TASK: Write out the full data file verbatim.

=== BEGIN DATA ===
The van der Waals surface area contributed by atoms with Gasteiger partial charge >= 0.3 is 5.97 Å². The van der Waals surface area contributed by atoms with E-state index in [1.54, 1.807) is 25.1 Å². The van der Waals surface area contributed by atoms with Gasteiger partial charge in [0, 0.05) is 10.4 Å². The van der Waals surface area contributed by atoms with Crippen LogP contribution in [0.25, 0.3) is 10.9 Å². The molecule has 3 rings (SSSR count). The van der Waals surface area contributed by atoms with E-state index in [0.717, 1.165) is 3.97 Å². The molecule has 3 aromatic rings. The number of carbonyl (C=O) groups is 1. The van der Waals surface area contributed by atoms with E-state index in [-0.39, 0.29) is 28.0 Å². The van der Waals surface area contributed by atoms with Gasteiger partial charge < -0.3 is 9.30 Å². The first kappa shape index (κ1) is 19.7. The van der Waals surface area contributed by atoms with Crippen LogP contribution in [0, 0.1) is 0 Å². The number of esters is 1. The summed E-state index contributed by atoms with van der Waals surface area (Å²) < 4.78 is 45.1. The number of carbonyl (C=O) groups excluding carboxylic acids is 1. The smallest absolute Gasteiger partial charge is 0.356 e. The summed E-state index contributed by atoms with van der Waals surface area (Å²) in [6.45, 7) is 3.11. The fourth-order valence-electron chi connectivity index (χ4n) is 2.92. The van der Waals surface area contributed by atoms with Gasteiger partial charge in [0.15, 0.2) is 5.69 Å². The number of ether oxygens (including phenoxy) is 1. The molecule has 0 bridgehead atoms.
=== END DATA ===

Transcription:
The van der Waals surface area contributed by atoms with Gasteiger partial charge >= 0.3 is 5.97 Å². The van der Waals surface area contributed by atoms with E-state index in [1.54, 1.807) is 25.1 Å². The van der Waals surface area contributed by atoms with Gasteiger partial charge in [0, 0.05) is 10.4 Å². The van der Waals surface area contributed by atoms with Crippen LogP contribution in [0.25, 0.3) is 10.9 Å². The molecule has 3 rings (SSSR count). The van der Waals surface area contributed by atoms with E-state index in [0.717, 1.165) is 3.97 Å². The molecule has 3 aromatic rings. The number of carbonyl (C=O) groups is 1. The van der Waals surface area contributed by atoms with E-state index in [-0.39, 0.29) is 28.0 Å². The van der Waals surface area contributed by atoms with Gasteiger partial charge < -0.3 is 9.30 Å². The first kappa shape index (κ1) is 19.7. The van der Waals surface area contributed by atoms with Crippen LogP contribution in [0, 0.1) is 0 Å². The number of esters is 1. The summed E-state index contributed by atoms with van der Waals surface area (Å²) < 4.78 is 45.1. The number of carbonyl (C=O) groups excluding carboxylic acids is 1. The smallest absolute Gasteiger partial charge is 0.356 e. The summed E-state index contributed by atoms with van der Waals surface area (Å²) in [6.45, 7) is 3.11. The fourth-order valence-electron chi connectivity index (χ4n) is 2.92. The van der Waals surface area contributed by atoms with Gasteiger partial charge in [0.15, 0.2) is 5.69 Å². The number of ether oxygens (including phenoxy) is 1. The molecule has 0 bridgehead atoms.